The release of Samsung's revolutionary folding phone has been a rocky one, and the latest chapter sees the company automatically cancelling customer orders.
Besieged by technical issues and production problems, the Fold has been taken back to the drawing board by Samsung. The company is remaining quiet about when it now expects to deliver the phone.
Samsung has assured those that desperately want the phone that orders can be kept open, if requested. However, with pre-release models reportedly failing after mere days of use, it's a case of buyer beware.
Samsung Fold on Hold
In an official email sent to customers who had pre-ordered the Fold, Samsung stated:
“If we do not hear from you and we have not shipped by May 31, your order will be canceled automatically”.
Customers who want to keep their order of the $2,000 phone must actively let the company know that they're willing to take a chance on the Fold, which has been devastated by bad press from early test samples failing.
Although Samsung has stated it will produce 1 million Fold phones in 2019, Samsung closed pre-orders last month, citing what it called “high demand”. The original release date of April 22nd was not met after issues arose with the Fold when journalists began to receive review samples.
Samsung has stated that the cancellation of orders it to comply with US law, although it hasn't given any update on when we can expect the Fold to hit store shelves.
What Went Wrong with the Galaxy Fold?
After months of heavy rumours, leaks and conjecture, the official announcement of the Galaxy Fold felt like a real event. The smartphone market has remained relatively stagnant for some time, with even heavyweights like Apple finding that consumers were far less excited about new releases than ever, and choosing not to upgrade.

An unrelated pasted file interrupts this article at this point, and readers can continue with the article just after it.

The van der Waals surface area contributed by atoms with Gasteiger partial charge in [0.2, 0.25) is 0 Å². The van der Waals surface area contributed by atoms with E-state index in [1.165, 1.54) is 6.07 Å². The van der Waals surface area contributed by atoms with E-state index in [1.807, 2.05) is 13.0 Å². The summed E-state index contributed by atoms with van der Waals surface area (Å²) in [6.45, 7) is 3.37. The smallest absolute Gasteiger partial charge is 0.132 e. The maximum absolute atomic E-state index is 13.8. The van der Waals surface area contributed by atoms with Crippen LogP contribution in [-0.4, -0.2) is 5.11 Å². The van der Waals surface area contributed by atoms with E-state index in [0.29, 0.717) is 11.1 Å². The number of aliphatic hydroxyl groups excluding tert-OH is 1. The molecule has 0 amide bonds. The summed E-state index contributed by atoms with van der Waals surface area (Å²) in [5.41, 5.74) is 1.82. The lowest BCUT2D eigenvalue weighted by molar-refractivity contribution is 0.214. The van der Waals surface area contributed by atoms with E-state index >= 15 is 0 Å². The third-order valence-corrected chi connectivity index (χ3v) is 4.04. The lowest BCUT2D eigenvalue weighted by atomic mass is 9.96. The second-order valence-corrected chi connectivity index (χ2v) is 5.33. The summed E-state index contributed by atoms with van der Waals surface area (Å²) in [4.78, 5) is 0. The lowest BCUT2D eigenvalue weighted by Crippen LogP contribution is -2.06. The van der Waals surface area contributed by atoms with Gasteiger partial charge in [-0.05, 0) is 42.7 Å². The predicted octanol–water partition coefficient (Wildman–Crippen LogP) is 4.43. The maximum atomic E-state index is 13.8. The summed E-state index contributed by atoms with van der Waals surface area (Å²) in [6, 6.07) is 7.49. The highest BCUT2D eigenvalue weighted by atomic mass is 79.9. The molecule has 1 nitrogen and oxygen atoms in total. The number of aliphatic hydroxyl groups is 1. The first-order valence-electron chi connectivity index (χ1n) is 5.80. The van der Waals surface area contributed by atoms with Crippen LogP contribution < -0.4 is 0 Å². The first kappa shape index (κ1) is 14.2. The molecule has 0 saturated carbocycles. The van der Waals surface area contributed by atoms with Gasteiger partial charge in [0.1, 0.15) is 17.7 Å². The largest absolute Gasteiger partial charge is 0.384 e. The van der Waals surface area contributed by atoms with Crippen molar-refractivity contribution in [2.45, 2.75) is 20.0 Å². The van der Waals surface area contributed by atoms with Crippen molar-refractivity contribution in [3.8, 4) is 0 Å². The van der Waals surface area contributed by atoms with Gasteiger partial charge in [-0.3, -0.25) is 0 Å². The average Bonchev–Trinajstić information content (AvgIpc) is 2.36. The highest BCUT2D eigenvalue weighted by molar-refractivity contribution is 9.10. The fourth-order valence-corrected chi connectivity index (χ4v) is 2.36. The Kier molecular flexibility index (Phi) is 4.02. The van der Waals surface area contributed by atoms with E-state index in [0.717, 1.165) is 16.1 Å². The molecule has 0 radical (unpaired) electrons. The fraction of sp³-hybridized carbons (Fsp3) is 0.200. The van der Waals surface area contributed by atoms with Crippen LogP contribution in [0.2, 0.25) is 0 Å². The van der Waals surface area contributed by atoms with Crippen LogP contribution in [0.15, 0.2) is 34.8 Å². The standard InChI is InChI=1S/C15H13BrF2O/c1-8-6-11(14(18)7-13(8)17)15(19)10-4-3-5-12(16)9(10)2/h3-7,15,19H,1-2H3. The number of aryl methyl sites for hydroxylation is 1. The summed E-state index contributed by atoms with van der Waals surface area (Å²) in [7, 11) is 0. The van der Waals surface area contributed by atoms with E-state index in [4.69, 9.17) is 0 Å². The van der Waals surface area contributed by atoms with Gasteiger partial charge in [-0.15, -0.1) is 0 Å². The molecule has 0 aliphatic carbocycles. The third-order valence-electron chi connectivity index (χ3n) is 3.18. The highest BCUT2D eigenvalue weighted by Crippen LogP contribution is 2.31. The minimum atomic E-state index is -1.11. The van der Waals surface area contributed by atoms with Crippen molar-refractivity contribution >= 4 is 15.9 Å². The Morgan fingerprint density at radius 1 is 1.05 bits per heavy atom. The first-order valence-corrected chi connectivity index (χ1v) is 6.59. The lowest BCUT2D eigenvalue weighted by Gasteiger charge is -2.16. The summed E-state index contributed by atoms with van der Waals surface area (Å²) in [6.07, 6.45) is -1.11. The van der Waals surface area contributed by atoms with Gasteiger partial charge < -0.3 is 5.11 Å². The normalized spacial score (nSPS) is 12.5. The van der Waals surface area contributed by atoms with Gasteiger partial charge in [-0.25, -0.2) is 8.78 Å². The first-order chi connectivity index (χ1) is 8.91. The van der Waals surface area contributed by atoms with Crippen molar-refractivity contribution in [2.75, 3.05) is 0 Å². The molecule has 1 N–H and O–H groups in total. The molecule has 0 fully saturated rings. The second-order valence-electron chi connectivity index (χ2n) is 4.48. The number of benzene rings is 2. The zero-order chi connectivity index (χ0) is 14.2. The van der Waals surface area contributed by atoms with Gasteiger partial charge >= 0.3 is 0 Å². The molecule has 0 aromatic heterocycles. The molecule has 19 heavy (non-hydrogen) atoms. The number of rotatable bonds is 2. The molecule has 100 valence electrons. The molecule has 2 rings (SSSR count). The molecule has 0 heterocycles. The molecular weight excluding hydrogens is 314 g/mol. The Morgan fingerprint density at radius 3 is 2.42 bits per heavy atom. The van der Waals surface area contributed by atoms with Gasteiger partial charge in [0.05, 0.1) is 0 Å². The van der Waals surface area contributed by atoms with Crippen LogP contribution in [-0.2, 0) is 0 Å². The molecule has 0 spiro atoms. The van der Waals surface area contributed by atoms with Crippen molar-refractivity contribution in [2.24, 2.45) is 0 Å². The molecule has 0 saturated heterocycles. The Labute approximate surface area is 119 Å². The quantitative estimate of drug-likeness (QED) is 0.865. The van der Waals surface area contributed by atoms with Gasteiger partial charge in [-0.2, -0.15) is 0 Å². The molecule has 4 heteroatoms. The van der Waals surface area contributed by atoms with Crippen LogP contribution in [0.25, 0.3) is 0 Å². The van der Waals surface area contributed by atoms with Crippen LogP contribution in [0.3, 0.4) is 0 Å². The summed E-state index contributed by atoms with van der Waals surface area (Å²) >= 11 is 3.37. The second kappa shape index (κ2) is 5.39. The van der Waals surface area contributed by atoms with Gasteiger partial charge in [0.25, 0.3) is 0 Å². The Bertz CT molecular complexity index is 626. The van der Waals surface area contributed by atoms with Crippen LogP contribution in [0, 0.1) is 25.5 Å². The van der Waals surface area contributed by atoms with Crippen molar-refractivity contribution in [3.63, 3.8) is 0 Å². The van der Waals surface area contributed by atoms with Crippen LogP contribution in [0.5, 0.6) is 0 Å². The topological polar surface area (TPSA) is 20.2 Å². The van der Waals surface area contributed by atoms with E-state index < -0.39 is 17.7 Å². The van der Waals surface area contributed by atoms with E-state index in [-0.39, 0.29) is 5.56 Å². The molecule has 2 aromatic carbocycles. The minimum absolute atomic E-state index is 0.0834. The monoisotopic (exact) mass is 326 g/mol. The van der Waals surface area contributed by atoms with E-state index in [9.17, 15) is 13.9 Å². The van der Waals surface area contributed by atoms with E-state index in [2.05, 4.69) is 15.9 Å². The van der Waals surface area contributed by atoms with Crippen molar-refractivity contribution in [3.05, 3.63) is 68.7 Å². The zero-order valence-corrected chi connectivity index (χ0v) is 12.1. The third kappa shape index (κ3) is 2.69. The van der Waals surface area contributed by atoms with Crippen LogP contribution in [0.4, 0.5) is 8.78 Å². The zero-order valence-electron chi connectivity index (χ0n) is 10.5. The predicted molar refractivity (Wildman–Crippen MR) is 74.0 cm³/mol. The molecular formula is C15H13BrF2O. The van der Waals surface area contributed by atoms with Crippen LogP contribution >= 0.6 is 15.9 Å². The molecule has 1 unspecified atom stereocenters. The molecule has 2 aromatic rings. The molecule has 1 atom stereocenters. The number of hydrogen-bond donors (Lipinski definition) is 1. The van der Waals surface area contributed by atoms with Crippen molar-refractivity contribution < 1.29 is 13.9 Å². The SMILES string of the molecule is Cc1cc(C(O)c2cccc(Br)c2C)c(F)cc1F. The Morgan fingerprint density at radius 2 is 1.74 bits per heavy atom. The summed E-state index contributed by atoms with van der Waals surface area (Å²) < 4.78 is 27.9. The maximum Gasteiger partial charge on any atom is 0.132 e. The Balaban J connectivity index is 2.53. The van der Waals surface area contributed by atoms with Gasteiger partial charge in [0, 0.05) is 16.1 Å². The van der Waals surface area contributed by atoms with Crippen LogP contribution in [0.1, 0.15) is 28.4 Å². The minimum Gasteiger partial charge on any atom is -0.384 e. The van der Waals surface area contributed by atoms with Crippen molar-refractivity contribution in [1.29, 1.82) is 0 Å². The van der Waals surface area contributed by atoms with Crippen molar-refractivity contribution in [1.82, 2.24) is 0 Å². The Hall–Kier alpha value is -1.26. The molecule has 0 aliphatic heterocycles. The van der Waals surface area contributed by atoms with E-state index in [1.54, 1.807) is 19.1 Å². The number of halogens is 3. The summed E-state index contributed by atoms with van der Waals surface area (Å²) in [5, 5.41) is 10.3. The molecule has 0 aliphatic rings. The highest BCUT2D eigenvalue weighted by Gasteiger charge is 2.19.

Although the first glimpse of the Fold was nothing more than a 30 second tease, it was enough to show the world that Samsung was serious about mass-producing foldable screen tech.
Samsung was somewhat coy about getting the product into journalists' hands. Many had expressed concerns about the durability of the device – rival brand Huawei even said it had killed a similar design approach, as it had worked so badly.
Still, Samsung reassured the public that the technology was robust, even releasing promotion footage from its testing factory of the phone being folded thousands of times.
Fast forward to the first previews of the Fold, and the early fears were confirmed. Review samples sent out by Samsung quickly failed, with displays cracking and huge glitches appearing on the screen. Just weeks away from the consumer release, Samsung recalled the review samples and promised to work on improvements.
We had our own hands on with the Fold, and while we didn't manage to break it, we were somewhat disappointed with the Death Star trench-sized channel in the middle of the screen.
What Will Samsung Do Next?
Officially, Samsung is working to strengthen the integrated screen shield on the Fold, which it believes is the main pain point of the device. Many journalists tried to remove this thin plastic layer, believing it was a standard protector, found on every boxed new phone.
Samsung's move to cancel orders if it can't deliver them by 31st May gives us some indication that all is not well behind closed doors. With years of research put into the Fold, fixing a critical issue in the space of a month seems a rather tall order. There are concerns that Samsung may scrap the Fold altogether, or it may return in a different form, possibly with a new name.
The last thing Samsung is looking to do is repeat its Galaxy Note 7 debacle, where devices were exploding, leading to the recall of the entire product line.
Whatever its next move, Samsung can't afford to stand still. Many other companies are waiting in the wings to sweep in and sell their own folding smartphones. The most immediate threat comes from Huawei, whose Mate X is probably the closest to production. It may be even pricier than the Fold, but the company is confident that its tech works. With the screen wrapping around the outside of the phone, its taken a different approach, and has openly mocked Samsung's failure.
Could it be the Chinese company that takes the folding phone crown, while the Korean tech giant goes back to square one?